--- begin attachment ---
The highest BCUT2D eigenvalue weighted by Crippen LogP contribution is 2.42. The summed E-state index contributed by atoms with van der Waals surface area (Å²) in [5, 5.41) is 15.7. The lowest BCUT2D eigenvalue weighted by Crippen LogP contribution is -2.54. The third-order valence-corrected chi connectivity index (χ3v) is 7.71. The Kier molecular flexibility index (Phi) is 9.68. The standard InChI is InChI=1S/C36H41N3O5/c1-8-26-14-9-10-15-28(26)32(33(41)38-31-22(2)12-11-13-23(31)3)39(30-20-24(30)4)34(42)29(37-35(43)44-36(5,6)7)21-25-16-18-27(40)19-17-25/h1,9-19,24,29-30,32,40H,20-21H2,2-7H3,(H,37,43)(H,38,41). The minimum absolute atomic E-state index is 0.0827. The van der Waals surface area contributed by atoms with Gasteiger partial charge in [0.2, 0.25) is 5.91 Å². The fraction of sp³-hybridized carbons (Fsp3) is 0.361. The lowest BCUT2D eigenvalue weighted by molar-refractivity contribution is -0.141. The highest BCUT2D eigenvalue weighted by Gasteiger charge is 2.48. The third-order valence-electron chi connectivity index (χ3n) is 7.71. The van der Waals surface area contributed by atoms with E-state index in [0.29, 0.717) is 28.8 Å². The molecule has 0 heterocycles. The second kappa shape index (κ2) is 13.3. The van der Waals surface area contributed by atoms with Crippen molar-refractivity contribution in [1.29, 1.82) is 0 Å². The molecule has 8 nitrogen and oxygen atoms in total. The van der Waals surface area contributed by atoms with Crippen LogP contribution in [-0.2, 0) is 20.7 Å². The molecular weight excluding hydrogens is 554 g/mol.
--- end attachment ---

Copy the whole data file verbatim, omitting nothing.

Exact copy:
The highest BCUT2D eigenvalue weighted by Crippen LogP contribution is 2.42. The summed E-state index contributed by atoms with van der Waals surface area (Å²) in [5, 5.41) is 15.7. The lowest BCUT2D eigenvalue weighted by Crippen LogP contribution is -2.54. The third-order valence-corrected chi connectivity index (χ3v) is 7.71. The Kier molecular flexibility index (Phi) is 9.68. The standard InChI is InChI=1S/C36H41N3O5/c1-8-26-14-9-10-15-28(26)32(33(41)38-31-22(2)12-11-13-23(31)3)39(30-20-24(30)4)34(42)29(37-35(43)44-36(5,6)7)21-25-16-18-27(40)19-17-25/h1,9-19,24,29-30,32,40H,20-21H2,2-7H3,(H,37,43)(H,38,41). The minimum absolute atomic E-state index is 0.0827. The van der Waals surface area contributed by atoms with Gasteiger partial charge in [0.2, 0.25) is 5.91 Å². The fraction of sp³-hybridized carbons (Fsp3) is 0.361. The lowest BCUT2D eigenvalue weighted by molar-refractivity contribution is -0.141. The highest BCUT2D eigenvalue weighted by Gasteiger charge is 2.48. The third-order valence-electron chi connectivity index (χ3n) is 7.71. The van der Waals surface area contributed by atoms with E-state index in [0.29, 0.717) is 28.8 Å². The molecule has 0 heterocycles. The second kappa shape index (κ2) is 13.3. The van der Waals surface area contributed by atoms with Crippen molar-refractivity contribution in [1.29, 1.82) is 0 Å². The molecule has 8 nitrogen and oxygen atoms in total. The van der Waals surface area contributed by atoms with Crippen LogP contribution in [-0.2, 0) is 20.7 Å². The molecular weight excluding hydrogens is 554 g/mol.